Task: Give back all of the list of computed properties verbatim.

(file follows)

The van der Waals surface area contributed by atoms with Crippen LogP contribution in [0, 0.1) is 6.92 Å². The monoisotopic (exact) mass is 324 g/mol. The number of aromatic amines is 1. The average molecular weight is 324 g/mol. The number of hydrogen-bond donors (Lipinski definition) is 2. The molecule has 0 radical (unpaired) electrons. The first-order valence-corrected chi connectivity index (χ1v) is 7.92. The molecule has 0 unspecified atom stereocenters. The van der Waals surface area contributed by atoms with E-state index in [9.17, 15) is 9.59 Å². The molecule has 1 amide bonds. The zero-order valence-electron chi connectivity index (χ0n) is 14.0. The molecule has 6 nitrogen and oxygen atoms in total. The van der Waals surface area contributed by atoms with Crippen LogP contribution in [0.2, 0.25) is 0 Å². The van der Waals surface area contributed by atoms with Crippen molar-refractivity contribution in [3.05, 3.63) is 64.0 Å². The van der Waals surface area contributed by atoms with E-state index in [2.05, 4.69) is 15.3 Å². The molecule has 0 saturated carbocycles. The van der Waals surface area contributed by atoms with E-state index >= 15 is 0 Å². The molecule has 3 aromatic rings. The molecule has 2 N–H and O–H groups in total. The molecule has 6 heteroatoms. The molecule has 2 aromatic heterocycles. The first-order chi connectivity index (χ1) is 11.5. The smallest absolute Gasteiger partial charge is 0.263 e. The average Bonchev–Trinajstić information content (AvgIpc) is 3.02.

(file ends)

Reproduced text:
The van der Waals surface area contributed by atoms with Crippen LogP contribution in [0, 0.1) is 6.92 Å². The monoisotopic (exact) mass is 324 g/mol. The number of aromatic amines is 1. The average molecular weight is 324 g/mol. The number of hydrogen-bond donors (Lipinski definition) is 2. The molecule has 0 radical (unpaired) electrons. The first-order valence-corrected chi connectivity index (χ1v) is 7.92. The molecule has 0 unspecified atom stereocenters. The van der Waals surface area contributed by atoms with E-state index in [9.17, 15) is 9.59 Å². The molecule has 1 amide bonds. The zero-order valence-electron chi connectivity index (χ0n) is 14.0. The molecule has 6 nitrogen and oxygen atoms in total. The van der Waals surface area contributed by atoms with Crippen LogP contribution in [0.2, 0.25) is 0 Å². The van der Waals surface area contributed by atoms with Crippen molar-refractivity contribution in [3.05, 3.63) is 64.0 Å². The van der Waals surface area contributed by atoms with E-state index in [2.05, 4.69) is 15.3 Å². The molecule has 0 saturated carbocycles. The van der Waals surface area contributed by atoms with E-state index >= 15 is 0 Å². The molecule has 3 aromatic rings. The molecule has 2 N–H and O–H groups in total. The molecule has 6 heteroatoms. The molecule has 2 aromatic heterocycles. The first-order chi connectivity index (χ1) is 11.5. The smallest absolute Gasteiger partial charge is 0.263 e. The average Bonchev–Trinajstić information content (AvgIpc) is 3.02.